<
>

South Carolina reports 23 NCAA, SEC infractions in past year

COLUMBIA, S.C. -- South Carolina's athletic department reported 23 violations of NCAA or Southeastern Conference rules in the past year, nine involving the football team.

All but one of the infractions were classified as Level III and outlined by the NCAA as violations isolated or limited in nature; provide no more than a minimal recruiting, competitive or other advantage; and do not include more than a minimal impermissible benefit.

South Carolina released its infractions report this week from an open records request by The Associated Press. The time period is from August 2015 through July.

Six of the nine violations involving football came since Will Muschamp took over in December. One, though, occurred when ex-coach Steve Spurrier told reporters that the daughter of a former NFL player was visiting campus.

The names of athletes or coaches involved were not included in the documents.

Most violations are far from those that bring splashy headlines and put schools on probation.

The violation of SEC guidelines was when a football quality control coordinator used a headset while in the press box to talk with coaches on the field. The school suspended the quality control coach for one game and the SEC took no additional action, according to the school's documents.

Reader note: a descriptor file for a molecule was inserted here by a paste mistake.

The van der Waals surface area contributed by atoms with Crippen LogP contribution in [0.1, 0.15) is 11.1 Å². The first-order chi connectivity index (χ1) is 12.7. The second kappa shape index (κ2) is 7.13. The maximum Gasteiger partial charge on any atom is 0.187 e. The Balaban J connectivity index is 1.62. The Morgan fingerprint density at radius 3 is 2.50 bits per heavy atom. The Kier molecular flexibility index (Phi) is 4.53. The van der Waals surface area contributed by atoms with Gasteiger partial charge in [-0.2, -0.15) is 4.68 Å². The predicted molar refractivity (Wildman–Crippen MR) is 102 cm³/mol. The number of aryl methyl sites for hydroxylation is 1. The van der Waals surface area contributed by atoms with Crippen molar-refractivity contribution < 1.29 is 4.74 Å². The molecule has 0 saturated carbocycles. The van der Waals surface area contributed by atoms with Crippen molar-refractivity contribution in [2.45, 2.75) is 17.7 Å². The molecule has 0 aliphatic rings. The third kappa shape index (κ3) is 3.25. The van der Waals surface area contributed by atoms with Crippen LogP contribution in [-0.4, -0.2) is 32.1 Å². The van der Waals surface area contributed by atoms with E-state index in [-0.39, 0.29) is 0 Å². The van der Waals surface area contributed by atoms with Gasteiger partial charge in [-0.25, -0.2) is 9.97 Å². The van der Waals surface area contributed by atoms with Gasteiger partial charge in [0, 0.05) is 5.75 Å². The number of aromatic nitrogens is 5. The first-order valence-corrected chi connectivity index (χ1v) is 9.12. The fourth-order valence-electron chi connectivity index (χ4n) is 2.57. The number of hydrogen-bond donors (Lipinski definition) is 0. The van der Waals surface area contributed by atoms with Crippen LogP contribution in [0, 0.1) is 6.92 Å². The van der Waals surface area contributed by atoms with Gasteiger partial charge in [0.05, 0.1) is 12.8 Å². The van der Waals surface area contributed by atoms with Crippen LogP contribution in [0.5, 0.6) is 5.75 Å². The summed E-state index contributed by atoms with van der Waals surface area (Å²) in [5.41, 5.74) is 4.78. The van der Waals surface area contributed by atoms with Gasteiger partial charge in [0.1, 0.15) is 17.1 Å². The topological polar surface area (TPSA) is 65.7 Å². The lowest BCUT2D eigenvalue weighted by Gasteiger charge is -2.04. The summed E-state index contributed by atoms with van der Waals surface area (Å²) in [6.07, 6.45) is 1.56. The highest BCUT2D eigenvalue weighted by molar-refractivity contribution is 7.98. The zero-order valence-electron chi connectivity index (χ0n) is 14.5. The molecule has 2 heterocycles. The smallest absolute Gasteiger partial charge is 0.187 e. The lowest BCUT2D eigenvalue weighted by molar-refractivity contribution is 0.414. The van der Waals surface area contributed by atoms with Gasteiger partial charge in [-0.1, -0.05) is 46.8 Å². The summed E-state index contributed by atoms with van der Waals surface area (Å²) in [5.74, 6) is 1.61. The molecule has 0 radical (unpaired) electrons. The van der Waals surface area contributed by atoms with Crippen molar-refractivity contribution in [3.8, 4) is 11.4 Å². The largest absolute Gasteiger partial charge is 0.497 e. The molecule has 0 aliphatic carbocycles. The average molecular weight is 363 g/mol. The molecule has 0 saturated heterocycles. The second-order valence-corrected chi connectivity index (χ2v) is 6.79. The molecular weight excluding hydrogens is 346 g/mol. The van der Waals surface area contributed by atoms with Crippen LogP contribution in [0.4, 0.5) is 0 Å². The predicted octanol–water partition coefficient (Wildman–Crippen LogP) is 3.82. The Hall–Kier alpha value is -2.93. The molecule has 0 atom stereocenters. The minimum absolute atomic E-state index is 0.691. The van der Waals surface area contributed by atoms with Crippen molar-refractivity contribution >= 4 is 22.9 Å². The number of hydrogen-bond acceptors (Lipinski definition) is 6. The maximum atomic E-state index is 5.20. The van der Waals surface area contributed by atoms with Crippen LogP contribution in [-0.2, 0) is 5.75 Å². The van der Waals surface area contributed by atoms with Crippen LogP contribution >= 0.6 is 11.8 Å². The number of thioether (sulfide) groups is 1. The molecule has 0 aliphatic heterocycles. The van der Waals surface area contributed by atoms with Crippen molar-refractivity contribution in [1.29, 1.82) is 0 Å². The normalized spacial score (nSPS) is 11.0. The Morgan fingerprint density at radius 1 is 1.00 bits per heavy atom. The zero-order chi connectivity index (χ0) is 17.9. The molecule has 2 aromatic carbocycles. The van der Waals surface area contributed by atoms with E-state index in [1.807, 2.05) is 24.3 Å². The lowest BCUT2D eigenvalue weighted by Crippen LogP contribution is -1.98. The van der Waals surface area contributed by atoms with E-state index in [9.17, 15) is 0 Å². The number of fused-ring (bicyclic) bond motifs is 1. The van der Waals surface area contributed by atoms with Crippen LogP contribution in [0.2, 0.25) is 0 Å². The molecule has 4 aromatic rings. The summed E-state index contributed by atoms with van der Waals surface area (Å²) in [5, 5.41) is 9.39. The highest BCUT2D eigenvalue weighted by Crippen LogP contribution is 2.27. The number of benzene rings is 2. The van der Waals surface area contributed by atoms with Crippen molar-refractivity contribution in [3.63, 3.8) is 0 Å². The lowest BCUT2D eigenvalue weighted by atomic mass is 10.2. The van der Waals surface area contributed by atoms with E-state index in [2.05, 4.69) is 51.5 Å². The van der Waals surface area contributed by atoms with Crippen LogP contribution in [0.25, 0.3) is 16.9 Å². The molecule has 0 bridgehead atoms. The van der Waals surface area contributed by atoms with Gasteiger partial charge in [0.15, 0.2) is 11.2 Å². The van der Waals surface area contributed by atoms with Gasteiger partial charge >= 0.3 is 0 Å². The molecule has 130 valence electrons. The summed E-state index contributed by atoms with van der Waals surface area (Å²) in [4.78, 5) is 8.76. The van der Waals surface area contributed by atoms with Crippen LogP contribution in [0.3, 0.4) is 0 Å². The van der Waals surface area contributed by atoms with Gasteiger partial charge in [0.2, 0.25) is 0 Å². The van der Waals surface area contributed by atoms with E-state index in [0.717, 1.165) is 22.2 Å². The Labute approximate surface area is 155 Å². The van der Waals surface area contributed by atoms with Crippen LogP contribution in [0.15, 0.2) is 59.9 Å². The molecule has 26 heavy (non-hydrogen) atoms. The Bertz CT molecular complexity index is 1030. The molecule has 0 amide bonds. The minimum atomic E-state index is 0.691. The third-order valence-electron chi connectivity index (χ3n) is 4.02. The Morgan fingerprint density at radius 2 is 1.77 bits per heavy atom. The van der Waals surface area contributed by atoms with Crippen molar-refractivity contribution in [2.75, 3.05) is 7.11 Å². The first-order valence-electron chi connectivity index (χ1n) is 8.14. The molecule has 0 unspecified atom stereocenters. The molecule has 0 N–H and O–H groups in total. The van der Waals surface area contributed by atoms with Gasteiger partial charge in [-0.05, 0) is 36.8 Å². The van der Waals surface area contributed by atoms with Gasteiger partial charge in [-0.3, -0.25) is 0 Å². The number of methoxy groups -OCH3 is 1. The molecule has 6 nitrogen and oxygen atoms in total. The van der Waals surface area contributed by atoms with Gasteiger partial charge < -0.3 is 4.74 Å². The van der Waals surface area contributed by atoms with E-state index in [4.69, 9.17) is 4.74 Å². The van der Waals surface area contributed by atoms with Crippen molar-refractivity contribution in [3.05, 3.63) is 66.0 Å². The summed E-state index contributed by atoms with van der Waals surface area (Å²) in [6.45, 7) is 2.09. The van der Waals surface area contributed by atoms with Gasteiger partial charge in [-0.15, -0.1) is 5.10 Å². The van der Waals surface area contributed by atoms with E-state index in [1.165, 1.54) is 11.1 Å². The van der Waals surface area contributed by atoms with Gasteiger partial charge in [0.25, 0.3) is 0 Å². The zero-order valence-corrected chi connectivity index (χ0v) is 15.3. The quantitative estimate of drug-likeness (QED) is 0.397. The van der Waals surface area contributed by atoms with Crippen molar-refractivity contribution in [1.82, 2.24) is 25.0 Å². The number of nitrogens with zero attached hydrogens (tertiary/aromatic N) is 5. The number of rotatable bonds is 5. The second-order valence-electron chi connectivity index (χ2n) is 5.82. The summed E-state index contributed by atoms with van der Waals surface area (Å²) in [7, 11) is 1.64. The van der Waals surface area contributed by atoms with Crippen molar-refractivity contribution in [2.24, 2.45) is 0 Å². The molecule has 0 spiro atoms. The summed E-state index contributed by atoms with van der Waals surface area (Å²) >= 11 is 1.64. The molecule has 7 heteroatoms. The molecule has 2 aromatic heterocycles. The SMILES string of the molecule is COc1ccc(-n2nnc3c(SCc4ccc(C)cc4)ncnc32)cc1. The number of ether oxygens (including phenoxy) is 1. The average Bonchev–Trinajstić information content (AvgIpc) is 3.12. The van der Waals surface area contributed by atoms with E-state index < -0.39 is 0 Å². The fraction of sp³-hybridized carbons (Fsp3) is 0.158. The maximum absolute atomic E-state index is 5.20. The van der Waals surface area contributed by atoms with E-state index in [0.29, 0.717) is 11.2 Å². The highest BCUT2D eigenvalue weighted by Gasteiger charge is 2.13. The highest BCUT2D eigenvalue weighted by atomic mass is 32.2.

In February, a restaurateur classified as a Gamecocks booster was handed a phone by a prospect's uncle to leave a voicemail for the prospect's father. The next month, a former South Carolina player posed for pictures with two prospects on unofficial visits.

In both cases, the school provided those involved with additional education and the NCAA accepted those remedies without taking any additional action.

There are two football violations pending, one in May where a football player was found to have gotten impermissible transportation for three-and-a-half months and another in June where prospects got impermissible lodging on an unofficial visit.

In the first, South Carolina declared the player ineligible and made to pay restitution to charity. In the other, the school provided those staffers involved with addition rules' education and requested relief from NCAA penalties.

Three infractions were not classified to the football program yet involved the sport.

In October, a chapter of the Gamecock Club booster group posted an internet link to a story detailing a prospect's verbal commitment to South Carolina. In February, a football manager worked with the team while not enrolled as a full-time student. Also that month, an ex-Gamecocks player wrongly retweeted a prospect's post before he had signed a letter of intent.

All of the school's corrective actions were accepted by the NCAA.

Among other sports, the three-time SEC women's basketball champions reported four infractions. One involved a player getting transportation, meals and lodging while not eligible to play. The school declared the player ineligible and was made to donate costs of the impermissible benefit to charity.

The NCAA imposed additional penalties for one women's basketball violation after an assistant coach texted a 2019 prospect with the same first name as a current player they intended to text. The NCAA banned South Carolina from electronically corresponding with that prospect for two weeks.